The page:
Harvard Law School Professor Charles Ogletree ’78 joined 13 other HLS alumni on National Law Journal’s “50 Most Influential Minority Lawyers in America,” which was published on May 26. The list honors practicing lawyers and academics who are leaders in a variety of legal fields.
“We wanted to get a feeling for how well the legal profession was integrating attorneys who not that long ago were rarely considered the right sort to practice at the elite level,” writes the Journal in its introduction to the list. “Merely holding a high office or position of authority was not enough; we wanted to identify attorneys who have demonstrated the power to change the law, shape public affairs, launch industries and get big things done.”
Ogletree is cited for being a “major voice for equal justice for everyone.” Among his high-profile cases, he was legal counsel to Anita Hill during the 1991 Senate Confirmation hearings for U.S. Supreme Court Justice Clarence Thomas, and he was NBC’s legal commentator during the O.J. Simpson murder trial. Ogletree is founder and executive director of the Charles Hamilton Houston Institute for Race and Justice.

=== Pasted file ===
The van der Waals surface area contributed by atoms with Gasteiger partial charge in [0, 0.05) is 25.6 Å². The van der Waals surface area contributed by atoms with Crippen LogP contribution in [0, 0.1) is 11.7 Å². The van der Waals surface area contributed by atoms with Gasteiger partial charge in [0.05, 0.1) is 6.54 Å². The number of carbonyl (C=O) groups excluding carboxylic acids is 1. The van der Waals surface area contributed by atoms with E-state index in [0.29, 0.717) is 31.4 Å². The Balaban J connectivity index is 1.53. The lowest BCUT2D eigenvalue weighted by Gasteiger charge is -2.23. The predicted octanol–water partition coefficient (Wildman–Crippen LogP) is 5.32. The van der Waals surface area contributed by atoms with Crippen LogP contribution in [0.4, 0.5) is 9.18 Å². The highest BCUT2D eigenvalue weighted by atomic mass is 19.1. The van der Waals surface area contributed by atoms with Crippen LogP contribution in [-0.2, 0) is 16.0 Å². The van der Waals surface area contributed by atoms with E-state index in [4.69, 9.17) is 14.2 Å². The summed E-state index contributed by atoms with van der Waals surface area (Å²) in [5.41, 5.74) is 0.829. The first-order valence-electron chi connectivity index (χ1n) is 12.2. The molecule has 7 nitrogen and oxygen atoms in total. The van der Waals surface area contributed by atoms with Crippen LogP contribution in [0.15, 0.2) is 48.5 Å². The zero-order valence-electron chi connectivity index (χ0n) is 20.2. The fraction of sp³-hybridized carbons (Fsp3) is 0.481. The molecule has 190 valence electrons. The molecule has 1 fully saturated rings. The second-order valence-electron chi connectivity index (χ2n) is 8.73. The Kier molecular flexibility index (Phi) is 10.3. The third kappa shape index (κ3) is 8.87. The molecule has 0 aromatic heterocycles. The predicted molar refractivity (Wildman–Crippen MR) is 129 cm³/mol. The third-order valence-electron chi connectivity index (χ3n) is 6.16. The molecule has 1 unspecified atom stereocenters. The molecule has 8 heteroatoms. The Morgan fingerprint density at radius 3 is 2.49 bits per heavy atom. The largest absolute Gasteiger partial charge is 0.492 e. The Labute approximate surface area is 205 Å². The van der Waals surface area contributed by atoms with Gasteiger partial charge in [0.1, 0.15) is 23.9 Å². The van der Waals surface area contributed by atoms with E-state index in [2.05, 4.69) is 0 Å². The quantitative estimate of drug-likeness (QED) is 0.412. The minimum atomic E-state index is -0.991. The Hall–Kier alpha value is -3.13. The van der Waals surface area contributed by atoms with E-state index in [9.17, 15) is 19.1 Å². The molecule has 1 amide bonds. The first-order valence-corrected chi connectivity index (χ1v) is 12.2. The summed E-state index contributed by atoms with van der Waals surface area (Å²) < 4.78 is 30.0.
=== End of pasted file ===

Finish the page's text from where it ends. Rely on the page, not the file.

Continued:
Thirteen other HLS alumni were also named to the list: Preeta D. Bansal ’89, Peter C.B. Bynoe ’76, Roel Campos ’79, Morgan Chu ’76, R. Ted Cruz ’95, John W. Daniels ’74, Christopher Edley Jr. ’78, Sergio J. Galvis ’83, Arturo J. Gonzalez ’85, Conrad Harper ’65, Ronald C. Machen ’94, John Payton ’77, and Theodore V. Wells Jr. ’76.
William F. Lee, who serves on the Harvard University Board of Overseers and is a member of the Law School’s visiting committee, was also named to the list. Lee has occasionally taught at HLS as a visiting professor.